Pontiff calls for regional peace, vows to fight anti-Semitism
Pope Benedict XVI arrived in Israel on Monday, starting a historical five-day, emotion-laden pilgrimage by calling for peace, an end to anti-Semitism, and freedom of worship and understanding between religions, Jerusalem Post reported
"I come, like so many others before me, to pray at the holy places, to pray especially for peace - peace here in the Holy Land, and peace throughout the world," the pope continued, adding that although the name Jerusalem meant "city of peace," it is all too evident that peace has eluded the region.
"Sadly, anti-Semitism continues to rear its ugly head in many parts of the world. This is totally unacceptable," the pope continued. "Every effort must be made to combat anti-Semitism wherever it is found, and to promote respect and esteem for the members of every people, tribe, language and nation across the globe."
Turning to politics, the pontiff urged both Israelis and Palestinians to find a solution which will allow each side to live peacefully together.
"The eyes of the world are upon the peoples of this region as they struggle to achieve a just and lasting solution to conflicts that have caused so much suffering," he said. "The hopes of countless men, women and children for a more secure and stable future depend on the outcome of negotiations for peace between Israelis and Palestinians.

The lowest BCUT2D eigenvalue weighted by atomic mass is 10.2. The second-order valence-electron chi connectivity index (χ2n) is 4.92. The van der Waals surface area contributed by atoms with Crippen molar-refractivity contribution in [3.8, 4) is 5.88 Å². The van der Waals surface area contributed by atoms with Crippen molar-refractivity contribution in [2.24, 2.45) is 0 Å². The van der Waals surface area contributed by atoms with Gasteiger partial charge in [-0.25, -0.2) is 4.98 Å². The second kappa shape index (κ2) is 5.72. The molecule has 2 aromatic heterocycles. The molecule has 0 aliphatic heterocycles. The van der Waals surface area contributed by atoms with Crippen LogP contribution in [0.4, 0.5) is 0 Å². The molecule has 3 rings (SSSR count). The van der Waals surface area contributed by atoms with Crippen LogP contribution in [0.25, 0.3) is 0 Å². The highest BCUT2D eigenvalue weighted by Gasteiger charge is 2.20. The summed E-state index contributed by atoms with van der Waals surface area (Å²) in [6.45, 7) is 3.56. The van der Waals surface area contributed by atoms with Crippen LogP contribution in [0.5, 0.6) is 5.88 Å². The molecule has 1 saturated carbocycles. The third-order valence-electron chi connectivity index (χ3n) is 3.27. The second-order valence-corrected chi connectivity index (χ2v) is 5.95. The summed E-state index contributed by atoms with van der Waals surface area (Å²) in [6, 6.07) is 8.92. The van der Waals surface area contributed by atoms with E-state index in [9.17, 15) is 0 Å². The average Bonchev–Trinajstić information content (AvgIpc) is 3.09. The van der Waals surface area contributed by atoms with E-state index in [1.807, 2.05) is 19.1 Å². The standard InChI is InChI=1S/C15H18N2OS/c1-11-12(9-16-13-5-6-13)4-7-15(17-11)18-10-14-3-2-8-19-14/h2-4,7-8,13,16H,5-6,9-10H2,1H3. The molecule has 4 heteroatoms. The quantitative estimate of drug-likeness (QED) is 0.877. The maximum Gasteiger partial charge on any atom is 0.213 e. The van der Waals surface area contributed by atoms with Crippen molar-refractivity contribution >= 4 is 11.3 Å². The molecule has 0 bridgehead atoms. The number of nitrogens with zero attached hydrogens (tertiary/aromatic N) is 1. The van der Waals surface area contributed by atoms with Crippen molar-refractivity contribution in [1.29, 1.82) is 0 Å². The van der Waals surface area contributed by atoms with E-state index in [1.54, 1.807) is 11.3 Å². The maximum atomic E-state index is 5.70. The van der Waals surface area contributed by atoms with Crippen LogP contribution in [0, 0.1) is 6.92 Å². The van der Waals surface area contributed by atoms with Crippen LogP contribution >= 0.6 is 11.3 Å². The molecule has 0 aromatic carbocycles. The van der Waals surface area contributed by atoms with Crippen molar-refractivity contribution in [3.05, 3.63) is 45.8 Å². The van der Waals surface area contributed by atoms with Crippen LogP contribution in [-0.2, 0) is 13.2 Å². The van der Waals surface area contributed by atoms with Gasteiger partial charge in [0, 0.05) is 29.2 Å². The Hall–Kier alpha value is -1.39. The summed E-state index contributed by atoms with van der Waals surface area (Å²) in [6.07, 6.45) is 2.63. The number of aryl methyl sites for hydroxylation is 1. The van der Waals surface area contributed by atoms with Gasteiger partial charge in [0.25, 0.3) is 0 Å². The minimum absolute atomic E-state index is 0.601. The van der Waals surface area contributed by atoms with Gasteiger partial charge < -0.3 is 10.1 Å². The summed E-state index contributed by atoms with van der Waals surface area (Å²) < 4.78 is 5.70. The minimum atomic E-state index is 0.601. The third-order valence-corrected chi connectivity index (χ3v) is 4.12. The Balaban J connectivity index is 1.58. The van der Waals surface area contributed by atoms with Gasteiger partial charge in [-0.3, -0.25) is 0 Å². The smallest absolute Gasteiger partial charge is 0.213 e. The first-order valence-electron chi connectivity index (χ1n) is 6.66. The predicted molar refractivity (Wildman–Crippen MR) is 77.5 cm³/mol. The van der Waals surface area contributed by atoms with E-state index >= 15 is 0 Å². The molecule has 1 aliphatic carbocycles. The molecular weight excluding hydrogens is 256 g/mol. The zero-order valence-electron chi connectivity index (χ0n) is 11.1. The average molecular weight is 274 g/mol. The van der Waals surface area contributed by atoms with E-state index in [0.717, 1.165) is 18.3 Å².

"In union with people of good will everywhere, I plead with all those responsible to explore every possible avenue in the search for a just resolution of the outstanding difficulties, so that both peoples may live in peace in a homeland of their own, within secure and internationally recognized borders," the pope said. "In this regard, I hope and pray that a climate of greater trust can soon be created that will enable the parties to make real progress along the road to peace and stability."
The Pope's trip comes amid lingering suspicions among Jews and Muslims over past actions and remarks by the Catholic spiritual leader. In his greetings, Peres alluded to that rift.
The pope, who heads an official delegation of 40 representatives from the Vatican, will officially be hosted by the Peres during his visit to Israel, as well as Prime Minister Binyamin Netanyahu and senior government leaders.
Following the ceremony at the airport, Benedict will be taken to Jerusalem by helicopter.The trip will be the second official visit by a pope to Israel, following Pope John Paul II's historic visit in 2000.